Should You Go Vegan? The Pros and Cons

Whether it's for health, the environment, animal welfare, or a mixture of all 3, many of us are choosing to go vegan these days. When we formulate products at Alder New York, we choose to exclusively work with vegan ingredients.

On a personal note, I recently chose to make the vegan switch in my diet as well. I definitely had some concerns beforehand- could I really survive a tough work week without coming home to cheese?- and my husband was worried about if, as a runner, his body would get enough protein. If you're debating taking the plunge, read on to hear about the pros and cons to a vegan diet.

Make a Difference in Climate Change

Unless you're in deep denial, you're worried about climate change. The recent UN report has a lot of us on high alert and feeling helpless. If you're looking for something you can do to reduce your environmental impact, a recent University of Oxford study found the number one thing you can do is switch to a vegan diet. The study showed this would have a much bigger impact than reducing your air or car travel, or switching to organic or sustainable meat and dairy - switching to a vegan diet can reduce your carbon emissions by up to 73%! This one is purely a pro- there are no cons to reducing your carbon footprint.

All of the Protein

As for concerns around nutrients, it turns out it's really easy to get almost all of the vitamins and protein you need with an exclusively plant based diet. The trick is to add more whole foods (think vegetables, fruits, beans, whole grains) when you cut out meat and dairy- and not to add the processed "vegan" brand items in the grocery aisle. Tofu, tempeh, and quinoa are all complete proteins that give you the same essential amino acids you would find in meat.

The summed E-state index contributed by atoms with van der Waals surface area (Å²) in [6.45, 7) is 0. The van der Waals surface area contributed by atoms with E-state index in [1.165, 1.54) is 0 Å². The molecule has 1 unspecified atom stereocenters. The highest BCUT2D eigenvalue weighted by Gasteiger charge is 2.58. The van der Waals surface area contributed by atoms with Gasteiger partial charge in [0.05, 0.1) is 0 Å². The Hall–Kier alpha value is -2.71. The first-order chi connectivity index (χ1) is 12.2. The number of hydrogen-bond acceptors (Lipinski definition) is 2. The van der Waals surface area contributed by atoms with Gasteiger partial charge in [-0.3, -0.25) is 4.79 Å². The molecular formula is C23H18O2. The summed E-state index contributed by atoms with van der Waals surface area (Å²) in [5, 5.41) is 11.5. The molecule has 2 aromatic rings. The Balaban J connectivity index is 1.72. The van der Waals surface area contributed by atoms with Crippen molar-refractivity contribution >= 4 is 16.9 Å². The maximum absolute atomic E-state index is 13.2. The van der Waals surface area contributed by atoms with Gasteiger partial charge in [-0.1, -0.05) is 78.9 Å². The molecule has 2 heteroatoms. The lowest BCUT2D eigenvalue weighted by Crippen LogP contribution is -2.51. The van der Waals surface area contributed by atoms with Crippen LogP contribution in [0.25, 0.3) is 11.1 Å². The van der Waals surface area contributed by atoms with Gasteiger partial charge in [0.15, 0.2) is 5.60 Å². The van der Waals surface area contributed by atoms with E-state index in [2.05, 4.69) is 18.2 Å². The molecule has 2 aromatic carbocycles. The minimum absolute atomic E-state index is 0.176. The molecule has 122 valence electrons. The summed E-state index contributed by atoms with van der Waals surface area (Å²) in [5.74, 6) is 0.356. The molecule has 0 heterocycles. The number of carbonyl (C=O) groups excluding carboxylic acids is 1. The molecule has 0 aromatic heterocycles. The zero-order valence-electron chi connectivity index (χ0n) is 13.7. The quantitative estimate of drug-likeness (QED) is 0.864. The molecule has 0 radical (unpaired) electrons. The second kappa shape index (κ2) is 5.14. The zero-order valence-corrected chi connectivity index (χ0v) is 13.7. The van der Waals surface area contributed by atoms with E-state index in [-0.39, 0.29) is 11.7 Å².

The only real area of concern is with vitamin B12. Vitamin B12 is most commonly found in animal products. Centuries ago, even a plant based diet would get you enough B12- because B12 was in the soil and cow manure used to grow crops, and plants weren't cleaned terribly well before eating. That is no longer the case- we have pretty hygienic food now, which is a good thing- but it's a lot harder to get enough B12 from a purely plant based diet.

To make sure you get enough B12, your best bet is to 1) take a vitamin B12 supplement (around 2.5 mcg is the recommend daily amount, though if you take more it's not an issue- you body just won't absorb it), 2) make sure to eat a daily helping of seaweed, as it is actually quite high in B12, or 3) eat plenty of fortified foods with B12, like certain nutritional yeasts and cereals.

No More Cheese Please?

And now the for the biggest con- giving up the animal products you crave after a tough day. Pick your poison: ice cream, cheese, gummy candies, milk chocolate.

The pros here are pretty obvious- no legitimate nutritionist will make the argument that cheese or ice cream is great for you. But still, we all have that one less than healthy food we don't think we could live without. For those specific times, I've learned there are companies out there making some very good vegan alternatives.

While I don't think processed vegan products are the way to go for everyday, when you need mayonnaise (and I refuse to eat an artichoke without it), I am loving Just Inc. (formally Hampton Creek)'s vegan version. Ditto Miyoko's vegan cheese, which is- I can't believe I am saying this- as good as many real cheeses I've had in my life. So while you may think you could never give up your favorite animal derived food there's probably a pretty good vegan alternative for when the craving strikes and there's no moving forward.


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